In addition to stability issues, the PowerPC port lags behind a bit as far as code quality goes. It doesn't do instruction scheduling, nor does it make use of some unique PowerPC features that would help improve performance (multiple condition registers, etc). AltiVec isn't used at all.
I have a couple of questions for the community:
- Does anyone still care about PowerPC at all? I might be out of the loop here; is it about as relevant nowadays as DEC Alpha, or PA-RISC? Other than the game consoles and IBM's big iron gear, who uses it?
- Is there any interest at all in a Linux/PowerPC port of Factor?
I guess over time, people who still own older PowerPC-based Macs are going to switch to Linux, as Apple gradually ends issuing security updates and so on for PowerPC systems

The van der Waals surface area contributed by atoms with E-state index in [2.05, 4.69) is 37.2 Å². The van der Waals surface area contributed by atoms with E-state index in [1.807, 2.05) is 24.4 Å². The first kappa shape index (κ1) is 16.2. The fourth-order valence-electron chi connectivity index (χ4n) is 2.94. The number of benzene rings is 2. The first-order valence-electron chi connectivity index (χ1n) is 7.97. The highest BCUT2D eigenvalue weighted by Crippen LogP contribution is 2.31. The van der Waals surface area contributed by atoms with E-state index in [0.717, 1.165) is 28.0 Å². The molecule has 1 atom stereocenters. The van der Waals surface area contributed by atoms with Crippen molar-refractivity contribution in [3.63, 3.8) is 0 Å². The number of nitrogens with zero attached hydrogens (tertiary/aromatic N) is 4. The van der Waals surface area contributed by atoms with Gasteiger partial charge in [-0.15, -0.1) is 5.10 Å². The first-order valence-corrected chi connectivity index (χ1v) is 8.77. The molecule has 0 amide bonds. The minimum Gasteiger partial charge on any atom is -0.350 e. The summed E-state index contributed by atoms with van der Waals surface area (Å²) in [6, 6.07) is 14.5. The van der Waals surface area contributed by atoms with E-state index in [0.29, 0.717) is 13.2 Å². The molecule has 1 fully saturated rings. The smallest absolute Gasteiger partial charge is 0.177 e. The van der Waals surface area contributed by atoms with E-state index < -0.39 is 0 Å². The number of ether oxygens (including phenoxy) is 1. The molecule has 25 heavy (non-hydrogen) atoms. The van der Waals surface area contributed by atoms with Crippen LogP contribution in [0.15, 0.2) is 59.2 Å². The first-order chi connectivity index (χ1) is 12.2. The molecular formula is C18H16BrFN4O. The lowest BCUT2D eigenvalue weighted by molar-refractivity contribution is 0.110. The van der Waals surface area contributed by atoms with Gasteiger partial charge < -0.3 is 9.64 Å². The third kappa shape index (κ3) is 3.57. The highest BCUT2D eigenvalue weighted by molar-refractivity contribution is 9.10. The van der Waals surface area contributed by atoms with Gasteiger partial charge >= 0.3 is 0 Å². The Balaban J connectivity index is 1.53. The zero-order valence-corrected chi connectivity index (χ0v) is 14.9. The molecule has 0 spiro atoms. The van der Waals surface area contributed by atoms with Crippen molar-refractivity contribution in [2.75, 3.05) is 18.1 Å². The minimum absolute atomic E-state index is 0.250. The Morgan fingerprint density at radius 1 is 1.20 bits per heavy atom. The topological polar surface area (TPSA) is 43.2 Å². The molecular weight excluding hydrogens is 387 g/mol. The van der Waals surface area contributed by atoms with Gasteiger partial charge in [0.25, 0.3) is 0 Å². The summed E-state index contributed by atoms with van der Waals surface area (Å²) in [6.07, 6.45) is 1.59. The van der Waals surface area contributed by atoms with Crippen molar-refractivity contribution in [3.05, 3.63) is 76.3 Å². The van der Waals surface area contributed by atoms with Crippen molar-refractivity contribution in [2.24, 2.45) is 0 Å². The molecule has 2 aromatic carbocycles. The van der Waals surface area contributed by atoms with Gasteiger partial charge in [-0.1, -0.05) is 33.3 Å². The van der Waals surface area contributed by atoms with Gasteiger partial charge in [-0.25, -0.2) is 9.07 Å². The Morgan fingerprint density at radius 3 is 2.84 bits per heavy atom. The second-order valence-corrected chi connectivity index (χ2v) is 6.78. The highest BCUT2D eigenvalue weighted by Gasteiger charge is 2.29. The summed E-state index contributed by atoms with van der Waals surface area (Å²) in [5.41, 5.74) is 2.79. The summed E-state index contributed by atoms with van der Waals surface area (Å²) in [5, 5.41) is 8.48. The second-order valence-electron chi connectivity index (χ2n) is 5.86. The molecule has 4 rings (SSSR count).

- Is anyone interested in taking over development of Factor's PowerPC support? It's only 1600 lines of code in basis/cpu/ppc, the assembler is simple to use and implemented declaratively, and the compiler's backend interface is well abstracted and consists of a few dozen small assembly templates. A lot of contributors have more than enough Factor experience to take this one on, I think. If you know some assembly language already, compiler backends are really not that complex in Factor, it just takes time to test them thoroughly.
- Should I forget about PowerPC altogether, and spend the time that I would spend on it on reviving the Factor/ARM port instead? Last time I messed around with ARM (a few years ago) contemporary devices were pretty short on RAM; nowadays 256Mb RAM is starting to become common, and Factor would run much better.
Any comments on this matter are appreciated.